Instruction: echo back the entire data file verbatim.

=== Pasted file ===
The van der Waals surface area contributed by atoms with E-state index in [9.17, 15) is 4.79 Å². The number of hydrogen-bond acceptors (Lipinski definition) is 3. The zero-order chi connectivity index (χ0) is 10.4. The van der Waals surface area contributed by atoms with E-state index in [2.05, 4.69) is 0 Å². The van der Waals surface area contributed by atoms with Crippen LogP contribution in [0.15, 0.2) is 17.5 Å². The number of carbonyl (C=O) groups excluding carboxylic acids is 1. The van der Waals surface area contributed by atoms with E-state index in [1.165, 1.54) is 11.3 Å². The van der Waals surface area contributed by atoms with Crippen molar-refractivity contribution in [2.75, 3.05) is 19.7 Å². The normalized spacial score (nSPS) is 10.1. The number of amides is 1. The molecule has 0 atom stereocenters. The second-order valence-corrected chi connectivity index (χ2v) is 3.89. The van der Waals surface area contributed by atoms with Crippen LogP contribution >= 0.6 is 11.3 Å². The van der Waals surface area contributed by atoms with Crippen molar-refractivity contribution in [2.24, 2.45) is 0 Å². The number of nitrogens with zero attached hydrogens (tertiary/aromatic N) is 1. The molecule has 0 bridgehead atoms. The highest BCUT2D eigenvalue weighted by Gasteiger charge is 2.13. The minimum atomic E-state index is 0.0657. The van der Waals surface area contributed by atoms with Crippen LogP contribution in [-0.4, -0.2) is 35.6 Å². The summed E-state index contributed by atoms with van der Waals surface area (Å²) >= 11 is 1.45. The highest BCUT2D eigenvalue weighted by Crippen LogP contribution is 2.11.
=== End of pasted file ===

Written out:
The van der Waals surface area contributed by atoms with E-state index in [9.17, 15) is 4.79 Å². The number of hydrogen-bond acceptors (Lipinski definition) is 3. The zero-order chi connectivity index (χ0) is 10.4. The van der Waals surface area contributed by atoms with E-state index in [2.05, 4.69) is 0 Å². The van der Waals surface area contributed by atoms with Crippen LogP contribution in [0.15, 0.2) is 17.5 Å². The number of carbonyl (C=O) groups excluding carboxylic acids is 1. The van der Waals surface area contributed by atoms with E-state index in [1.165, 1.54) is 11.3 Å². The van der Waals surface area contributed by atoms with Crippen molar-refractivity contribution in [2.75, 3.05) is 19.7 Å². The normalized spacial score (nSPS) is 10.1. The number of amides is 1. The molecule has 0 atom stereocenters. The second-order valence-corrected chi connectivity index (χ2v) is 3.89. The van der Waals surface area contributed by atoms with Crippen LogP contribution >= 0.6 is 11.3 Å². The van der Waals surface area contributed by atoms with Crippen molar-refractivity contribution in [2.24, 2.45) is 0 Å². The number of nitrogens with zero attached hydrogens (tertiary/aromatic N) is 1. The molecule has 0 bridgehead atoms. The highest BCUT2D eigenvalue weighted by Gasteiger charge is 2.13. The minimum atomic E-state index is 0.0657. The van der Waals surface area contributed by atoms with Crippen LogP contribution in [-0.4, -0.2) is 35.6 Å². The summed E-state index contributed by atoms with van der Waals surface area (Å²) >= 11 is 1.45. The highest BCUT2D eigenvalue weighted by Crippen LogP contribution is 2.11.